In the office I spent time checking over a couple of things to do with updates. So, it looks like Microsoft have reissued the in-place upgrades to Windows 10 20H2 and 21H1 so that the new binaries included actually include version 1052 (effectively the June 2021 update included.) I think this was primarily because of the fact that if you did upgrade and no updates were added, you may be at an update before May 2021 - and you then have to install that one first before the latest cumulative, which seems pretty daft to me and does break the Microsoft promise that only one cumulative was ever needed.

It's also meant that I've had to go through the fun and games of reinstating the May update for MECM, and on top of that ensuring that the expiry of that update is set longer (6 months instead of say 3 for supersedence) - this way I can deploy out to 2004, 20H2 and some 21H1 machines where they don't have at least version 985 (which is the May update) - and then once they get that, they can then go for the latest cumulative no problem. It took some time to do all that but it looks like it'll play nicely, as I could see some machines now downloading that update ready for install.

Incidentally, the in-place upgrade as was previous was version 631 (November 2020) and would normally apply the latest updates online. But, if you've delivered the setup package via MECM software updates, and at the point of install (because the source files are all locally there) and if not online, it stays at that version when installed, so without reinstating the May update, no can do! Odd I know, but there you go. Nice to see though that the action taken should resolve it, and Microsoft themselves even admitted it was an issue and how to work with it.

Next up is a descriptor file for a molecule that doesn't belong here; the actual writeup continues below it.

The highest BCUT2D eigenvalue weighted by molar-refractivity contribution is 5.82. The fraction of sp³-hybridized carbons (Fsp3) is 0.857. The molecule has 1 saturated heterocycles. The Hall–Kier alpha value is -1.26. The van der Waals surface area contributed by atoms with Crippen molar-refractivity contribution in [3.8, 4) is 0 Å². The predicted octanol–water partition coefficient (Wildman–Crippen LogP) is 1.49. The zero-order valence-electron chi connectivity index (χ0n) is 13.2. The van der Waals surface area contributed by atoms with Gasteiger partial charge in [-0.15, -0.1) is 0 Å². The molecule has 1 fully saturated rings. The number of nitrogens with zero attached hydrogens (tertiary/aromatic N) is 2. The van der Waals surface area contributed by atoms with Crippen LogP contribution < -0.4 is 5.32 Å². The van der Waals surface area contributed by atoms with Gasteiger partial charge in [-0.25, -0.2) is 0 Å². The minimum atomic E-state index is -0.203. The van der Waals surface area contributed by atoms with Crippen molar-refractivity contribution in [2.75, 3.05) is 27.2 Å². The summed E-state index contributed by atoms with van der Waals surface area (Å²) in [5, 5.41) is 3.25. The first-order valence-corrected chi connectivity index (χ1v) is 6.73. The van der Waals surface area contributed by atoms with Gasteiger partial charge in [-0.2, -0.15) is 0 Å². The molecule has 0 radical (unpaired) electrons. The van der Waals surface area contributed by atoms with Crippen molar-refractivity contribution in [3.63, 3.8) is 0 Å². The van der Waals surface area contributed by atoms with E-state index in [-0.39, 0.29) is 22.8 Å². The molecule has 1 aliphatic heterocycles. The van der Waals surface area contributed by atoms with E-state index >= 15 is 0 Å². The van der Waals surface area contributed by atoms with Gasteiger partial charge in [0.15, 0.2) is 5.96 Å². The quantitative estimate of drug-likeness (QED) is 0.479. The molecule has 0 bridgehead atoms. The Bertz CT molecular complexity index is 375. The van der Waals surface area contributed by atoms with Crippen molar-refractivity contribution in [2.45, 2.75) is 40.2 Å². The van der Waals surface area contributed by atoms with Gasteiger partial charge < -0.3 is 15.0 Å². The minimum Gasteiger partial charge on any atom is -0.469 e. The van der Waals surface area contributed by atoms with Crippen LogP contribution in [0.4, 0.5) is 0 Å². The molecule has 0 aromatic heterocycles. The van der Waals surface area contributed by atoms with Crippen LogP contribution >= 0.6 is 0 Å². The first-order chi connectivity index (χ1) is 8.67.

I arrived home later on having made a diversion via Pret to Charing Cross to get a cool drink, and indeed to get some test kits in the Boots in Charing Cross also, and at London Bridge got a much quieter Southern train to West Croydon. It was good to catch up with the Olympic action and see how well our sailing team was doing - rather well as it happens with an on the line finish for one of the golds. Made me think of Rod Stewart's Sailing song (tune of the day) as that's also the source for many a football chant too, especially with the new season just around the corner.